The Epic of Gilgamesh Poem Review
The Epic of Gilgamesh is an antique Mesopotamian epic poem, which tells the story of a king who is a man by one-third and god by two-thirds. In the analyzed poem, males are the main characters. Though women are assigned small roles, they are still extremely important in the Epic of Gilgamesh. The female characters demonstrate the Mesopotamian cherish woman as a bearer of children and nation. In fact, women have a prominent part in the poem. Without them, the events would have occurred in a completely different way.
The goddesses in the poem explain how the Mesopotamians treated and viewed women; the poem reveals a lot of aspects of the local religion. Ishtar is the goddess of war and love; she proves that females have all the necessary power to be both horrible and productive, as well as destructive and captivating. The most significant role of every woman is giving birth to children; a female that is not able to bear offspring is considered a destructive member of the population. Only females have the ability to create a life, which makes them an important part of humanity. According to the poem the Epic of Gilgamesh, a goddess (a woman) was the one who created the World. Females have a really unique ability – they can give birth to other human beings; this fact makes women the source of civilization and life at large. Metaphorically, because of her ability to create a life, a woman is believed to hold the whole generation inside her. This idea can be viewed in the first chapter of the poem, which is entitled “The Coming of Enkidu” (I. 4-11).
According to the poem, the Gods created Enkidu an equal to the King Gilgamesh. Enkidu was uncivilized and wild. He, being frightened by the weird man, traveled a long way to Uruk for a harlot from the holy place of love. The shepherd asked her to teach him the woman’s art. The woman, in turn, revealed him the secrets of the art of women at six days and seven nights. This knowledge had changed Enkidu, and his savage spirit had fled away. Despite the fact that Enkidu was weak, there had always been a strong spirit of wisdom inside him and his heart had been full of thoughts that only a man could have. When Enkidu left his wild friend, he came to the woman, who made him return to the world of people. She put clothes on him, grabbed his hand, and guided him as a child to the new reality, which was strange to him. After that, she did not treat him as a wild savage anymore, but as a pure child, whom she had to bring into a civilized world. This example demonstrates that the woman’s power is not only in her sexuality and senility. Females rather use these means to bring civilization to the male heart and receive power over them. The story about Enkidu demonstrates that even the wildest and most intractable men cannot resist the women’s art, which transforms them from savages to civilized people. Women possess the unique gift; they have the power of a gentle lover and careful mother.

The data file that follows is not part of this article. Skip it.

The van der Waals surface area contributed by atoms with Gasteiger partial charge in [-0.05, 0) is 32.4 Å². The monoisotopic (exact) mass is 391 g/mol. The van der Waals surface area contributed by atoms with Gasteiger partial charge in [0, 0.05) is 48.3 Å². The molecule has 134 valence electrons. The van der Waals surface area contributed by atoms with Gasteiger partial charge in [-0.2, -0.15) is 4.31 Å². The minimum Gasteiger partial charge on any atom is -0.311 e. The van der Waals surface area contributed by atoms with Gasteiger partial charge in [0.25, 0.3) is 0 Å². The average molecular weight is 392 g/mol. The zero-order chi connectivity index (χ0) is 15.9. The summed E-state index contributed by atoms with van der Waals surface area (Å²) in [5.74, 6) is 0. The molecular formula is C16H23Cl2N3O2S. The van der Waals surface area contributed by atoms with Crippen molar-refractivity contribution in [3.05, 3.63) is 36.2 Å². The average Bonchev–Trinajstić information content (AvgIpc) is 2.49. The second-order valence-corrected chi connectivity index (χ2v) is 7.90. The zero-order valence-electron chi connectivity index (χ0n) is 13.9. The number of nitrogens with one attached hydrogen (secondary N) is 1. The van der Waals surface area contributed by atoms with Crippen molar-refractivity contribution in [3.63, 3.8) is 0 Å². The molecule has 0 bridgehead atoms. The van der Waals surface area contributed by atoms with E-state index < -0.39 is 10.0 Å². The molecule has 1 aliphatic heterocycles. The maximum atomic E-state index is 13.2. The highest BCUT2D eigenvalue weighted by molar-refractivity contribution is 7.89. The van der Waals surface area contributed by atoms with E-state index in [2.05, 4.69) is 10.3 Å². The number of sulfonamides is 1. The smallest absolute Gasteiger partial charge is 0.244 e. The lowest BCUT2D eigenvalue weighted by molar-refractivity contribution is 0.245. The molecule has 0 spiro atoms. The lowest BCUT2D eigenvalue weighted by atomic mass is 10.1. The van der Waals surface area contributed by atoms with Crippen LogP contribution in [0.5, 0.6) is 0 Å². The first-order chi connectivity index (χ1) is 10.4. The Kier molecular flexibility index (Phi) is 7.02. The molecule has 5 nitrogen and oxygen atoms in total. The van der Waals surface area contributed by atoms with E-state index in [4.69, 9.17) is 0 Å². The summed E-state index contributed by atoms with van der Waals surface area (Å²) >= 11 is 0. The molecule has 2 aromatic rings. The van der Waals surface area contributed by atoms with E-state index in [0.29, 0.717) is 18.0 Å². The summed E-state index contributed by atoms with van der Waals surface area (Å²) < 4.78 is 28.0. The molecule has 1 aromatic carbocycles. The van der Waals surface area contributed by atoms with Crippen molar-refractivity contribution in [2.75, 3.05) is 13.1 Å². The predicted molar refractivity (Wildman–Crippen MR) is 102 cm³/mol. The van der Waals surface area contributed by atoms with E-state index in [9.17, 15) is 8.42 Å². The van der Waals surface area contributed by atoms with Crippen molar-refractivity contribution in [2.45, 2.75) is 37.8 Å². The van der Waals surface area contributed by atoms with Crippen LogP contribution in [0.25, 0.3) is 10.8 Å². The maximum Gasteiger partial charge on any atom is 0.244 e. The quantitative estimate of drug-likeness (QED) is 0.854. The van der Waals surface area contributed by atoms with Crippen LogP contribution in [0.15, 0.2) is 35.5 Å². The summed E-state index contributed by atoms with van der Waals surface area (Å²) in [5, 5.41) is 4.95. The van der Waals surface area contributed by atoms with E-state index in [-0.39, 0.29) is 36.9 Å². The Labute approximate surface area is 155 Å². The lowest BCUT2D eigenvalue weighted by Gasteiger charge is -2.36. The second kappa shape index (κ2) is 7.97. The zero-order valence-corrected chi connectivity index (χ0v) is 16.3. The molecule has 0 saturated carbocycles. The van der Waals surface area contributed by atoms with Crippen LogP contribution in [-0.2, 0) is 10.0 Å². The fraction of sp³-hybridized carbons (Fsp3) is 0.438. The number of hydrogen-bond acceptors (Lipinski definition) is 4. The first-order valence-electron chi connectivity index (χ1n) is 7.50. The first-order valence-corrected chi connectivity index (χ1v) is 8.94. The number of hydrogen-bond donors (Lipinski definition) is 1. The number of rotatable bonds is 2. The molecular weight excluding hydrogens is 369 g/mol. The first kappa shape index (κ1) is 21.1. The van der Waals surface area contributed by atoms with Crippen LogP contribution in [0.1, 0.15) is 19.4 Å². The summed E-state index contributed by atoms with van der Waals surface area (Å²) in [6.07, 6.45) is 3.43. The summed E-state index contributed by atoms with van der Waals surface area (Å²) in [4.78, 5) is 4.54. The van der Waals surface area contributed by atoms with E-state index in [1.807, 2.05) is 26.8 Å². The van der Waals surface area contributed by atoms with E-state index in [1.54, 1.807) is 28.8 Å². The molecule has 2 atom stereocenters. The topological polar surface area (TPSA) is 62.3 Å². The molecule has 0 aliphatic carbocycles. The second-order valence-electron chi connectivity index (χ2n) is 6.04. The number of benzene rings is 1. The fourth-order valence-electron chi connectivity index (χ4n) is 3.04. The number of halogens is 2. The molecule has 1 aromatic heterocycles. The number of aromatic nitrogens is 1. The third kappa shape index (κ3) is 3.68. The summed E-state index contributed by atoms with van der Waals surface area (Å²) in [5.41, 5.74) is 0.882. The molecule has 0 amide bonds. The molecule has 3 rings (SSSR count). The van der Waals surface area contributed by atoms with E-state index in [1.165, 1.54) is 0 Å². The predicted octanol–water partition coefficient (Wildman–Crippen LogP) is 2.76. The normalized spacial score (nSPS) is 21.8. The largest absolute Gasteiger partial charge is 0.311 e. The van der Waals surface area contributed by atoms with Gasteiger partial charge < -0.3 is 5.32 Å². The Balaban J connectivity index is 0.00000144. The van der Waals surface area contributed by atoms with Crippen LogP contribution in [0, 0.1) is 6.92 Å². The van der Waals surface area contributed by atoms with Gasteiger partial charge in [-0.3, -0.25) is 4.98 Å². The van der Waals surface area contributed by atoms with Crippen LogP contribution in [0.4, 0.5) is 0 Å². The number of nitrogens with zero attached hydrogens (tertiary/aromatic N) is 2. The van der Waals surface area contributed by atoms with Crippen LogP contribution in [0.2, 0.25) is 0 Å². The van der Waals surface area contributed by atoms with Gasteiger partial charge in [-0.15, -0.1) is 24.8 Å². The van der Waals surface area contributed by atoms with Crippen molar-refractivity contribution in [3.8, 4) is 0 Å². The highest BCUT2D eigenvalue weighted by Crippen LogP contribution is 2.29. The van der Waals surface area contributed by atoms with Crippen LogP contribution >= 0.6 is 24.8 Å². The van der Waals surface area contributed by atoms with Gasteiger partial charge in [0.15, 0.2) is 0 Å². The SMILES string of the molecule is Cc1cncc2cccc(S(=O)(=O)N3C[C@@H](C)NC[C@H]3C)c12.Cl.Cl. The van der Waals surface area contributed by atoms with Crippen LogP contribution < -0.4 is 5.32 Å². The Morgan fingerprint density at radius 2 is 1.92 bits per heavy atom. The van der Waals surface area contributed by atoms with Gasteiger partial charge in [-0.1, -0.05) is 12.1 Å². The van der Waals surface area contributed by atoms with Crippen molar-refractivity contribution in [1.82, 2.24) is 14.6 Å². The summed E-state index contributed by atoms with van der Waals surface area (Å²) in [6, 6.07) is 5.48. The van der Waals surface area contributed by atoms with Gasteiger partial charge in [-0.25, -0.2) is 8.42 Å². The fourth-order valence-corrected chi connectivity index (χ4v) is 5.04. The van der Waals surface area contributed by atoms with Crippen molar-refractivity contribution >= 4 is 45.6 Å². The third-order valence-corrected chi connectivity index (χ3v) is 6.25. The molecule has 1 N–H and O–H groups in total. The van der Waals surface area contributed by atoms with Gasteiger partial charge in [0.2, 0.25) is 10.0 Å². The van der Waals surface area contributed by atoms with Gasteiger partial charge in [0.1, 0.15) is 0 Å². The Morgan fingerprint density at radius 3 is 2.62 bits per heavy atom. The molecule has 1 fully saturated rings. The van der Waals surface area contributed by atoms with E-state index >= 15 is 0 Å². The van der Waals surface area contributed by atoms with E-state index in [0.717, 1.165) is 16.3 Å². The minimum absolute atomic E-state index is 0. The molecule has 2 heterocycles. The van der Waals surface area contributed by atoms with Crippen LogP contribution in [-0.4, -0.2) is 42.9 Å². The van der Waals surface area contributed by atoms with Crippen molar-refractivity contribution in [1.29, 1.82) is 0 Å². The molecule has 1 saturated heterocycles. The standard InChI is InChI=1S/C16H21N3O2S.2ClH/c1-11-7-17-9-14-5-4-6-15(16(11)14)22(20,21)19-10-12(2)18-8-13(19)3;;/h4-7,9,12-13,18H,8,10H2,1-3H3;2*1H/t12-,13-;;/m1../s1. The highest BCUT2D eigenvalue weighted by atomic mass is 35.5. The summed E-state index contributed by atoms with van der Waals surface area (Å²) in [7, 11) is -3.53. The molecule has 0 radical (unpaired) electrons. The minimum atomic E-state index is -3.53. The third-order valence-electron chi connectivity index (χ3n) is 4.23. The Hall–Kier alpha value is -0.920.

The reader can find one more example of women’s power in the sixth chapter (VI. 31-35) “The Return”. In this chapter, Gilgamesh made a journey into the garden of the sun, where he wished to see Utnapishtim, who enjoyed the everlasting life. Utnapishtim told Gilgamesh a story of how he and his wife became immortal, but he refused to answer the man’s question about the secret of everlasting life and told him to come back home. However, Utnapishtim’s wife used her gentle voice to convince her husband to help the man. She said that Gilgamesh made a difficult journey, and he deserved to carry something to his country.
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The wife’s voice made Utnapishtim tell Gilgamesh about a unique flower, which “restores lost youth to a man”. He revealed the secret and explained how the man should possess himself of the flower in order to receive its magical power. However, when the man found the flower, it was too late as the plant had already lost its ability to restore youth.
Utnapishtim’s wife plays a big and a small role at the same time. She said only few words, but these words had a significant impact on her husband’s decision. According to this fact, it can be said that she had enough power to influence her man’s thoughts and actions.